To see the past five years of Gartner Magic Quadrant for BI and Analytics Platforms vendor performance ratings, check out the excellent Pivotstream analytics showcase. There are three different reports at this link that you can review to analyze vendor performance over time. UPDATE: Ramon Martinez just shared another one of these with me that is great.

This past month Gartner released the latest Magic Quadrant for BI and Analytics Platforms. As always, it is an excellent read to get a feel for current market conditions, players and trends. They notably changed the vendor result “dots” from the cute little yellow ones to the blue ones making it a little harder to compare year over year results this time. There are a few things to keep in mind as you do analyze these results. This report combines and compares what I would call “apples and oranges” vendor BI solution offerings. Having been part of the Gartner submission process in the past, I can tell you that all the BI players go through the same, fairly lengthy and detailed evaluation process that includes hundreds of RFI questions, series of interviews, demos, futures/vision discussions and customer surveys. Niche and all-encompassing solutions are literally scored side-by-side even though they may be light-years apart in the available breadth of offerings. It is a little odd… but it is what it is. Regardless, each year I anxiously wait for these exciting results.


April 19, 2018: The Magic Quadrant image and report links have been removed due to a Gartner content take down request. Interestingly, Gartner has not required content take down on hundreds of other personal and business websites that have also not purchased it, Twitter, LinkedIN, Reddit, Pinterest and other social media posts on the public domain including websites that have publicly criticized the reports. If you do want to see the Magic Quadrant graphic and report, run a simple Google search: Gartner BI Magic Quadrant.


This year the Data Discovery players clearly came out on top with all traditional players slipping at least in one aspect. That result does indeed reflect the BI market pulse out here that I monitor. It was no surprise to me at all to see Tableau skyrocket over everyone else this year. I saw that coming all the way back from the TCC 2012 keynote. No one else is close to Tableau right now in regards to really, truly delivering on top customer requests. Tableau listens and delivers elegant, gorgeous, solutions with depth that make a quick, positive impact. These results reflect it. Reading through Gartner commentary, I agree customers remain extremely happy with Tableau for the fourth year in a row. Customers do totally love Tableau. I have never seen BI as beautiful, feature-rich with analytic depth, highly scalable, easy, sooooo super fast to set up and fun to develop. Tableau is a BI game-changer, period.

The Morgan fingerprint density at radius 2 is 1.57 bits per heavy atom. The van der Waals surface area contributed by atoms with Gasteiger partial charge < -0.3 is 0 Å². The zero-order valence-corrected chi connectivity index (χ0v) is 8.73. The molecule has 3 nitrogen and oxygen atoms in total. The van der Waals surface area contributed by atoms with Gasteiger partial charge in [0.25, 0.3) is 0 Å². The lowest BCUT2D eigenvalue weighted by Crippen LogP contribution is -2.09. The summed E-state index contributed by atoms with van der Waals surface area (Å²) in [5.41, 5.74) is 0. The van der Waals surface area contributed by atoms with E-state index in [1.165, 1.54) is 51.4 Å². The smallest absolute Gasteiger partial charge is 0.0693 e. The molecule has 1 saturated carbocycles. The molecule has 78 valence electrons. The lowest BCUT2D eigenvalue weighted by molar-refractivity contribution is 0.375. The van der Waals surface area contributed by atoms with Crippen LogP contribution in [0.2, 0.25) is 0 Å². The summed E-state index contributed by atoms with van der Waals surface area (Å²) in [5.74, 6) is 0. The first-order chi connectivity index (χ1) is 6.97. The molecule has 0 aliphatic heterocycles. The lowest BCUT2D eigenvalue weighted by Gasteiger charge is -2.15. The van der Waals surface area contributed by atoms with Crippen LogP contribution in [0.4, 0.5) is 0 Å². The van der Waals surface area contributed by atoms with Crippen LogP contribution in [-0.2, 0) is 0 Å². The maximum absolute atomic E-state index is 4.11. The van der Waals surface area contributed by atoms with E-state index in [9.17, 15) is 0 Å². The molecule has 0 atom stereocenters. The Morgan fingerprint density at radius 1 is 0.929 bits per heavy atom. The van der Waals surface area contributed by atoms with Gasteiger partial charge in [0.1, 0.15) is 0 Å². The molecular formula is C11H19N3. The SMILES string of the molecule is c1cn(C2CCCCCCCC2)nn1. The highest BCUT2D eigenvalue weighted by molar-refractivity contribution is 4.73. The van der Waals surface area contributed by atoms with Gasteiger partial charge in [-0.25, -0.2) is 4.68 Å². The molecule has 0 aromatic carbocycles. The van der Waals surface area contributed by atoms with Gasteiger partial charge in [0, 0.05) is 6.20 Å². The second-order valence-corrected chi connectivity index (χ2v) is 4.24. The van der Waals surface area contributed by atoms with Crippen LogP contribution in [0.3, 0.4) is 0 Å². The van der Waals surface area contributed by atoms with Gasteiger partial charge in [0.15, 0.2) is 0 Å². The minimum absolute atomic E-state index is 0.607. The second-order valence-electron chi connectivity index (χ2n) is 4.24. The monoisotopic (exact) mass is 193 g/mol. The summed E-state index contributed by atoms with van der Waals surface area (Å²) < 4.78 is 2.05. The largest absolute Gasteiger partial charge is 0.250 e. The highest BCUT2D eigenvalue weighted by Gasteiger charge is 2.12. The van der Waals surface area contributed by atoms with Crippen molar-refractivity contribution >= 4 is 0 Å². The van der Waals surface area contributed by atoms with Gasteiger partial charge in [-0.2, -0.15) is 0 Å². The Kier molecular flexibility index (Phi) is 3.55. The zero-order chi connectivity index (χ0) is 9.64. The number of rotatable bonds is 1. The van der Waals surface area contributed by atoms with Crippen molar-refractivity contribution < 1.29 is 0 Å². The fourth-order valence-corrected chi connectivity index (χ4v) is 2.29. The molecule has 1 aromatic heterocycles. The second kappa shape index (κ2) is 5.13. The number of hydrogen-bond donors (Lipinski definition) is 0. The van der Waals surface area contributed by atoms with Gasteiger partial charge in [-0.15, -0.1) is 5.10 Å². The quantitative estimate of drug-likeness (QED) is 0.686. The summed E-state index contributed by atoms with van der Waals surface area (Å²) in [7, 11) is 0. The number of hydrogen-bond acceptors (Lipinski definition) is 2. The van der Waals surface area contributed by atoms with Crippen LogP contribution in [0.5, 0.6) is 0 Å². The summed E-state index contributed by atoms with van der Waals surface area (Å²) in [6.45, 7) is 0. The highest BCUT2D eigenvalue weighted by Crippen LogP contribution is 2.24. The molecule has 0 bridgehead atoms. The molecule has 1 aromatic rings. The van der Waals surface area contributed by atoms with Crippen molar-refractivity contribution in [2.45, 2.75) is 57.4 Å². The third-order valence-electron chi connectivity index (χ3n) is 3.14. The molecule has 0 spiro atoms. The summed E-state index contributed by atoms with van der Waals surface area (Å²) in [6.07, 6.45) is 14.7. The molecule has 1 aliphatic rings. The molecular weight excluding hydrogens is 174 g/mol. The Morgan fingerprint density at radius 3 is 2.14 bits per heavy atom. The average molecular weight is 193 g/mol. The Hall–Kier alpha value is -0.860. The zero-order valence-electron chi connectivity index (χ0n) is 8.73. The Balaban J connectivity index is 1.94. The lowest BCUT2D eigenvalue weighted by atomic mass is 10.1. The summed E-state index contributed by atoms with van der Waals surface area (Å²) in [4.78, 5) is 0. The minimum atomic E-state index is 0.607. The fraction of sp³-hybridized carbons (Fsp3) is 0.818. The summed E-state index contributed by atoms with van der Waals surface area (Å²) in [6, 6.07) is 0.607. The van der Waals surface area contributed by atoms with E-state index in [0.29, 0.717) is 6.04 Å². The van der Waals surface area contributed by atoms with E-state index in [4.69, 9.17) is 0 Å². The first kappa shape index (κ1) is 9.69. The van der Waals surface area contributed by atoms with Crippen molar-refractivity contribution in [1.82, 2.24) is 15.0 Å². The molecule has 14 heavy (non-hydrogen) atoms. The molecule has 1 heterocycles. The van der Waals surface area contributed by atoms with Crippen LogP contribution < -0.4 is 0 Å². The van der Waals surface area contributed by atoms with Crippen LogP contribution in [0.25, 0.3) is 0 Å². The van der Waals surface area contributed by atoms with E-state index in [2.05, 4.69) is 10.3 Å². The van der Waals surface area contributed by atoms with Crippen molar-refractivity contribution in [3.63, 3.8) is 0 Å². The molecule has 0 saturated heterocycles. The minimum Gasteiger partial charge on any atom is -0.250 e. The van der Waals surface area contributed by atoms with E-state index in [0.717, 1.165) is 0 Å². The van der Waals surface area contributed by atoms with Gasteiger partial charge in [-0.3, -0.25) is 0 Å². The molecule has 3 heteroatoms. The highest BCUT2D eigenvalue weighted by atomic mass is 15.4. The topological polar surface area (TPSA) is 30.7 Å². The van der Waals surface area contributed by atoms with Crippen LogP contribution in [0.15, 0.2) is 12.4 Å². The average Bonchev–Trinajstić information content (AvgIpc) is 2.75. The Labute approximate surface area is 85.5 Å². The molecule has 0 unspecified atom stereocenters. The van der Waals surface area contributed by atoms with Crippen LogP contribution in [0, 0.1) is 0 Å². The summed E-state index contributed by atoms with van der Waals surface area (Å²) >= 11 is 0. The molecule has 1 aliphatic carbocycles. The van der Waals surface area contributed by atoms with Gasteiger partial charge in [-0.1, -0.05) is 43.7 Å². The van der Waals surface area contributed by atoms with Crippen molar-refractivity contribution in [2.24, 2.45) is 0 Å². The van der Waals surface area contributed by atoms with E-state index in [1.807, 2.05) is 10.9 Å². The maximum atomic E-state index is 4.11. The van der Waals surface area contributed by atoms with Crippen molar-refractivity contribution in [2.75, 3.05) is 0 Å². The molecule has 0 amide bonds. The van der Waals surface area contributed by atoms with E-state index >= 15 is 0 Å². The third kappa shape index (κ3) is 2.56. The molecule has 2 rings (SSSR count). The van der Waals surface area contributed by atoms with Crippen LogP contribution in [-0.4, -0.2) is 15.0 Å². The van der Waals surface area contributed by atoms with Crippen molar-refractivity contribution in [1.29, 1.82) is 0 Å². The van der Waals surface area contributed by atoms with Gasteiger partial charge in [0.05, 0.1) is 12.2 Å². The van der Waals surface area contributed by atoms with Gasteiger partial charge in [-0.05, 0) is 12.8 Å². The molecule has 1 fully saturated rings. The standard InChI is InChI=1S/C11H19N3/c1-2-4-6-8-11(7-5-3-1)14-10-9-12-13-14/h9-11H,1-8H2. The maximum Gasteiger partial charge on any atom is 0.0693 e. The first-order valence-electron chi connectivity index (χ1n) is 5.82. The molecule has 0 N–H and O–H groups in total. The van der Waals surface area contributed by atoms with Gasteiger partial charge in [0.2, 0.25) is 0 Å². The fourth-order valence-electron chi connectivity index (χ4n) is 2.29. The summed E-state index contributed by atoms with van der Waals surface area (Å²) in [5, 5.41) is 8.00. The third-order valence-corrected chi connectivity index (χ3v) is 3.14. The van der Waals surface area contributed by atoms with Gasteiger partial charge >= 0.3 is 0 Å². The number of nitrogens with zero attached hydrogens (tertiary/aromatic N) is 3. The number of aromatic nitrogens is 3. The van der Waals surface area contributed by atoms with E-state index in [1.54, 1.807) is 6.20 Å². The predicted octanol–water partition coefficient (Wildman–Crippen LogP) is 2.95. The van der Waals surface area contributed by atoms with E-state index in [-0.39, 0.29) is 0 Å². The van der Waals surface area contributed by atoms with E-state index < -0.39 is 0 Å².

I did think that 42% of customers saying Tableau was the BI standard was actually a little high. I work with many enterprise accounts and they are usually combining Tableau with another primary BI platform. However, I have seen Microstrategy, Information Builders and IBM Cognos replaced by Tableau now. I don’t feel that Tableau has the breadth of offering to completely replace those other traditional BI platforms but clearly someone is finding the Tableau niche offering more useful than other vendor solution breadth or they would not be replacing / rebuilding.

The Gartner comment about Tableau’s customers reporting a below-average sales experience does not shock me. I saw a few bumbled deals this past year: inflexible contracts, low willingness to negotiate and over-zealous sales tactics. The Tableau sales force is exceptionally aggressive. I used to pick on Qlik about that and now I feel Tableau sales is just as intense. I warn prospects that they will get a lot of calls when they register for a trial, ignore the sales annoyances and focus on the true beauty of the Tableau solution. It seems like there are far too many Tableau sales reps these days with tiny, reduced market areas. At the local Tableau User Group meeting that should have been a warm, fuzzy, safe place for the Tableau community to meet, there were about four or five Tableau sales reps for only 18 attendees from about six accounts – waaaaaay too many Tableau sales reps created a weird vibe and I hope actual users will come back. Sales is sales and well…Tableau sales is not slacking.

*** UPDATED 3/16/2014: A Tableau VP did call me about these next comments. We had a great conversation about my honest feedback – he liked my article. Thank goodness since I do adore and respect Tableau. It is always a risk to report the facts when they are not happy tid bits. It is part of the reason why I do think this blog is popular – I am honest. He agreed that there have been some weaknesses in Tableau Partner Program and growing pains. Tableau is actively addressing these issues and also stands by their position as a premium solution in every aspect from software to training to certification. I have included their responses below in my original article. ***